The introduction of Africans en masse to the Americas involved an ideology that legitimized buying and selling them as chattel. Wendell Berry argues that whites didn’t go to Africa because of race; they did so because they could. They had the means
to enter Africa and take what they wanted. Race logic was birthed as an ideology of difference, a financially incentivized ideology to legitimize the lucrative use of slave labor by people who became “white” in the assembling of the new world. Race logic made a profit-based distinction between black flesh and white humanity.
Since the time of slavery, travestied black figures evolved into many different types, flowing from the imagination of white authors onto pages, stages, and screens. These depictions of black life have had little to do with actual black people and everything to do with efforts to stabilize an anxious white psyche as it struggles to know and to maintain its idealized self. Disaster is understandable for black lives—they are antagonists in a narrative of humanity written to serve white supremacy. To say “black lives matter” is to interrupt this story in a world that values life according to its proximity to the unstable template of white, upwardly mobile masculinity. (emphasis added.)
For Williams BLM, like past slogans “FREEDOM NOW” and “BLACK POWER,” is a way of addressing the enduring struggle against white supremacy, and the white’s “ongoing doubtfulness of black humanity.”
Anthea D. Butler of the University of Pennsylvania answers a counter slogan by saying, “Racism and systemic injustice is the evil that the Black Lives Matter movement is fighting. If we believe that ‘all lives matter,’ we first have to consider which lives are treated as if they do not matter.”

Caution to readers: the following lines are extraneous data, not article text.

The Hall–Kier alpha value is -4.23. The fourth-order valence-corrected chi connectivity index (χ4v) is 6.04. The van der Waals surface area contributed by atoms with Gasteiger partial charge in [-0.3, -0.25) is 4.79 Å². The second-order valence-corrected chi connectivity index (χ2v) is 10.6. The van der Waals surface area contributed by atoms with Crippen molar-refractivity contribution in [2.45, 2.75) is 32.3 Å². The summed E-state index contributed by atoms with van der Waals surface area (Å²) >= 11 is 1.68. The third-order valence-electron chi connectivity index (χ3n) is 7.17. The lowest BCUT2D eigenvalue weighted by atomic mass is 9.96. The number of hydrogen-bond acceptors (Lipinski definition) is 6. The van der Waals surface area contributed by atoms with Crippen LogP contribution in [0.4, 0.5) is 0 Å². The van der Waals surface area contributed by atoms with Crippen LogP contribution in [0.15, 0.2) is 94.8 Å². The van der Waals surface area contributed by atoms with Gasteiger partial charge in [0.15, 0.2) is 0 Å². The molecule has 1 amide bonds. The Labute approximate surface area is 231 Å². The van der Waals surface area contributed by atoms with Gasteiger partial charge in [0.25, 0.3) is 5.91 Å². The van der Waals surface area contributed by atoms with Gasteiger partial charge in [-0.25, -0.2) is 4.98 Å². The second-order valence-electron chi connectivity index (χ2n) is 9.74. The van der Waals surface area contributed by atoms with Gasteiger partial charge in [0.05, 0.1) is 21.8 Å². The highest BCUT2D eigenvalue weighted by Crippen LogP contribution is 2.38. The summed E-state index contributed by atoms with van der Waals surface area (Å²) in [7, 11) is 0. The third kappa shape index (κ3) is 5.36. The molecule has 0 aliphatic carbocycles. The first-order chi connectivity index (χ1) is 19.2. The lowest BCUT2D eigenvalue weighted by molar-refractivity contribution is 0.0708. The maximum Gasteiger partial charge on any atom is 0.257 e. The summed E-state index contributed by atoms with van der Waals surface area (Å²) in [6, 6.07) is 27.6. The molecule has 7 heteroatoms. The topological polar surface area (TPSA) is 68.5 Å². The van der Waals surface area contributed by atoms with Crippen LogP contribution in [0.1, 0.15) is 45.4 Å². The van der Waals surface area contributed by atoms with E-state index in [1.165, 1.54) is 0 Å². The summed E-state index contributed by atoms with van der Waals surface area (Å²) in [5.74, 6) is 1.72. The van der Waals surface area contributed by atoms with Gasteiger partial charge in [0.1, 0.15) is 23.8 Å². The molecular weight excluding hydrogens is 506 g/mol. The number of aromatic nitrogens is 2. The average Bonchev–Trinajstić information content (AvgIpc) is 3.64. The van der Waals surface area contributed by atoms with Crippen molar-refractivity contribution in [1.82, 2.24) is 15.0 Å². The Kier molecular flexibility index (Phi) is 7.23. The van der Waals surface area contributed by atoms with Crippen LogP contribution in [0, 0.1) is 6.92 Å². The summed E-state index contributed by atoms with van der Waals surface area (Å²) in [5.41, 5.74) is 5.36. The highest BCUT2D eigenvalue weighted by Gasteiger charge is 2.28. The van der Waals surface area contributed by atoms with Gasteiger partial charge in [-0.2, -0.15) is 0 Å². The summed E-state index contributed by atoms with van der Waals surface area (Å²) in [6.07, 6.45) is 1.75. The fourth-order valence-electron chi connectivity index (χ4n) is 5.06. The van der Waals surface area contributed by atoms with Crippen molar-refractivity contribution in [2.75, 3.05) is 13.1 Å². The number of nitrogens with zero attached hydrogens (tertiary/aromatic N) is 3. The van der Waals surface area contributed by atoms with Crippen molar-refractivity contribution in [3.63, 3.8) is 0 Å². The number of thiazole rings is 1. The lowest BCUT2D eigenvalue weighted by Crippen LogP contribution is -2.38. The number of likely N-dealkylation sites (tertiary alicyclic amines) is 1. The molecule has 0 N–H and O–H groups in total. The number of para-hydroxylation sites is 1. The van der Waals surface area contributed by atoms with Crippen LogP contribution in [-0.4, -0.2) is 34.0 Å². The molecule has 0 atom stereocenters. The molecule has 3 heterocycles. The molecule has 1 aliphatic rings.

Brian Bantum of Seattle Pacific University helps explain the need for protests, the most recent being kneeling NFL players:
There is not a form of government or economic policy that inherently resists white supremacy White supremacy must be overcome with persistent, strategic, and concrete assertions of our mutual humanity, working against any policy or system that dehumanizes or marginalizes another. And oftentimes this refusal does not look respectable. (emphasis added)
In the last Century article, Teri McDowell Ott deals with the abiding rage in the black community against the imposed default lie of white supremacy. She starts with a remark given by Denton, a black philosophy student, in a discussion following a lecture on race at Monmouth College where Ott is chaplain, “Well, I pretty much think that white people created these problems, and so white people need to fix them. That burden should not be on us.”
Ott then quotes James Baldwin’s title essay, “Notes of a Native Son,” and the rage he felt at being refused service in restaurant after restaurant and finally threw a half empty water mug at the shy and frightened waitress. “Baldwin later came to terms with his anger,” Ott writes, “noting the destructive nature of hatred, which ‘never fails to destroy the man who hate[s].’ But he also wrote that “there is not a Negro alive who does not have [this rage] in his blood.” And I recalled hearing it, though in more restrained form, simmering in the voices of students like Denton who are frustrated and tired, angry and resentful that here, in 2016, white people still fail to understand.”
In the discussion that followed, the consensus expressed the pain of trying to bridge the gulf between the races even in such organizations as the CLUJP. That, and the struggle to find the most effective means to a genuine shared humanity, which surely will involve sacrifice on the part of the beneficiaries of white supremacy.
And yet, if the vote in Virginia is any indication in the diversity of race, gender and transgender elections, there is surely reason to actively hope for a more perfect union.
Diane Murphy strongly recommended the book Tears We Cannot Stop: A Sermon to White America by Michael Eric Dyson.
The next meeting is set for December 12.
The meeting adjourned at 2:01 pm.
Hal Horan, Recording Secretary